"Aside from its historical significance as one of the oldest Spanish missions in California, this is a beautiful place to visit. It's one of my favorite places in the American West. Be sure to listen to the 'Voices of the Mission' audio tour, which explains the history of Spanish colonization. The chapel is particularly beautiful and peaceful, and Catholic visitors might wish to catch an early-morning daily Mass here." — Jana Riess 960 1280

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Canyon de Chelly, Arizona

Canyon de Chelly, Arizona

"I shot a documentary here in 1993 and was stunned to hear that the Navajo and Hopi had been making sacred journeys here for about 1,000 years. The stillness stays with me to this day." — Phil Cousineau 960 1280

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Daintree National Park, Australia

Daintree National Park, Australia

"I felt as if I had gone back in time to some prehistoric era. The rain forest and reef met on the beach where I stood, and the coral sea I had gone diving in the day before was lapping against the shore, feeding the wilderness. It was a riot of green, blue, white and yellow. I could have died there and never felt so alive." — Niles Goldstein 960 1280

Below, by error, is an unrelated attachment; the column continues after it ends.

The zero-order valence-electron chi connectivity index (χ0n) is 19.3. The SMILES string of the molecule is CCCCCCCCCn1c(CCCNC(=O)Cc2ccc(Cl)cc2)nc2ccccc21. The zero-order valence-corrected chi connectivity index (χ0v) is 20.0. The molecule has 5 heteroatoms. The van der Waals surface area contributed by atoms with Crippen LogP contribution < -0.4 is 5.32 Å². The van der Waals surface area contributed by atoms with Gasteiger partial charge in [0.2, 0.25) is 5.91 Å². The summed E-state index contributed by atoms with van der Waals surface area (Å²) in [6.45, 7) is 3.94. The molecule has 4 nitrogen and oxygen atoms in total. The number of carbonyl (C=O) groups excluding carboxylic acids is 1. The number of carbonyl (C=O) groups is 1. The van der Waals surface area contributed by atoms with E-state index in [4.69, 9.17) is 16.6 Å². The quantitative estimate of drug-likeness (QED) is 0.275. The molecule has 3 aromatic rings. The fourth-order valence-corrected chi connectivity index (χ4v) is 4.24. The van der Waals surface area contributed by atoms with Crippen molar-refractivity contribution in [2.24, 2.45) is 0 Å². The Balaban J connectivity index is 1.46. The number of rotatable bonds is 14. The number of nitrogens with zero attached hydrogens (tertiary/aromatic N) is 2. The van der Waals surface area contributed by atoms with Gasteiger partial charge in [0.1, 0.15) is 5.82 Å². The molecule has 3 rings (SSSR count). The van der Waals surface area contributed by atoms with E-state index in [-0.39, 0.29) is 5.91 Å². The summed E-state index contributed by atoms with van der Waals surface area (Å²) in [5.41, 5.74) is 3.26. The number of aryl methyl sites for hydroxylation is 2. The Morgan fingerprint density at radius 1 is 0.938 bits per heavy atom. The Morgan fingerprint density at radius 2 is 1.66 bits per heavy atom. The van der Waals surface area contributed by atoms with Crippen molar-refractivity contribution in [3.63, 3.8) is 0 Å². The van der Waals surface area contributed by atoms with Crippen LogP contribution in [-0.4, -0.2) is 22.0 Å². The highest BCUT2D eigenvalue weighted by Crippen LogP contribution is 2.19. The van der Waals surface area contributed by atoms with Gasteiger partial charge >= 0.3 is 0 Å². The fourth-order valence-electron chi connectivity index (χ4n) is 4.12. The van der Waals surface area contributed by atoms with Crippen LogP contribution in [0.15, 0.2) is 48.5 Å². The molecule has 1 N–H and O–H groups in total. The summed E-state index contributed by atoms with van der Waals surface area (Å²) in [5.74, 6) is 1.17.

Jochen Schlenker  

The Community of Jesus, Orleans, MA

The Community of Jesus, Orleans, MA

"This ecumenical, monastic community is a wonderful place to go on retreat; visitors can soak up not only the natural beauty of Cape Cod, but also the community's world-class choir and band. Its new basilica is resplendent, with visual arts such as fresco, mosaic and stonemasonry. It's amazing how the brothers and sisters care for visitors with first-class dining and attention to detail." — Jana Riess 960 1280

Church of the Transfiguration, 5 Bay View Drive, Orleans, MA 02653